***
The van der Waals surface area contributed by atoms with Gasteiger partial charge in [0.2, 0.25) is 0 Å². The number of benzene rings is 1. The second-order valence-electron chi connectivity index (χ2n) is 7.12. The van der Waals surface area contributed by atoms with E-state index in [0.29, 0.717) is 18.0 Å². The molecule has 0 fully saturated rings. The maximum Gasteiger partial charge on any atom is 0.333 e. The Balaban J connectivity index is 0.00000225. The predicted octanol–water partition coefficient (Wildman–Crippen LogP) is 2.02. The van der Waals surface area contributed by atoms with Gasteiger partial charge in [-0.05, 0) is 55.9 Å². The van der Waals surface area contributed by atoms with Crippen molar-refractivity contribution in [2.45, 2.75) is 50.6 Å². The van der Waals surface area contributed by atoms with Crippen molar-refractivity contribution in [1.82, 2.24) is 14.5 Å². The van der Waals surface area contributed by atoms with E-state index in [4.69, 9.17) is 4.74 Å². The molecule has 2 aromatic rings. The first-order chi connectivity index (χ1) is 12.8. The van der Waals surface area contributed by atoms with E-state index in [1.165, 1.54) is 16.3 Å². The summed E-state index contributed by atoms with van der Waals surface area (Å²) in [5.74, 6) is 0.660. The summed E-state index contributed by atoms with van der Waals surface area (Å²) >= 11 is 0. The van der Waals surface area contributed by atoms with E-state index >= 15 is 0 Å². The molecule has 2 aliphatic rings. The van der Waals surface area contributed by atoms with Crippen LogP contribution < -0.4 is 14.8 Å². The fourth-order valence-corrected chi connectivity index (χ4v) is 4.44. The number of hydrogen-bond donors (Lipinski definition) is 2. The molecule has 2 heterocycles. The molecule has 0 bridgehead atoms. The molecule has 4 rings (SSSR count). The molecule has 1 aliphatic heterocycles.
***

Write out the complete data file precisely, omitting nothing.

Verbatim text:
The van der Waals surface area contributed by atoms with Gasteiger partial charge in [0.2, 0.25) is 0 Å². The number of benzene rings is 1. The second-order valence-electron chi connectivity index (χ2n) is 7.12. The van der Waals surface area contributed by atoms with E-state index in [0.29, 0.717) is 18.0 Å². The molecule has 0 fully saturated rings. The maximum Gasteiger partial charge on any atom is 0.333 e. The Balaban J connectivity index is 0.00000225. The predicted octanol–water partition coefficient (Wildman–Crippen LogP) is 2.02. The van der Waals surface area contributed by atoms with Gasteiger partial charge in [-0.05, 0) is 55.9 Å². The van der Waals surface area contributed by atoms with Crippen molar-refractivity contribution in [2.45, 2.75) is 50.6 Å². The van der Waals surface area contributed by atoms with Crippen molar-refractivity contribution in [1.82, 2.24) is 14.5 Å². The van der Waals surface area contributed by atoms with E-state index in [4.69, 9.17) is 4.74 Å². The molecule has 2 aromatic rings. The first-order chi connectivity index (χ1) is 12.8. The van der Waals surface area contributed by atoms with E-state index in [1.165, 1.54) is 16.3 Å². The summed E-state index contributed by atoms with van der Waals surface area (Å²) in [5.74, 6) is 0.660. The summed E-state index contributed by atoms with van der Waals surface area (Å²) >= 11 is 0. The van der Waals surface area contributed by atoms with E-state index >= 15 is 0 Å². The molecule has 2 aliphatic rings. The van der Waals surface area contributed by atoms with Crippen LogP contribution < -0.4 is 14.8 Å². The fourth-order valence-corrected chi connectivity index (χ4v) is 4.44. The number of hydrogen-bond donors (Lipinski definition) is 2. The molecule has 2 heterocycles. The molecule has 0 bridgehead atoms. The molecule has 4 rings (SSSR count). The molecule has 1 aliphatic heterocycles.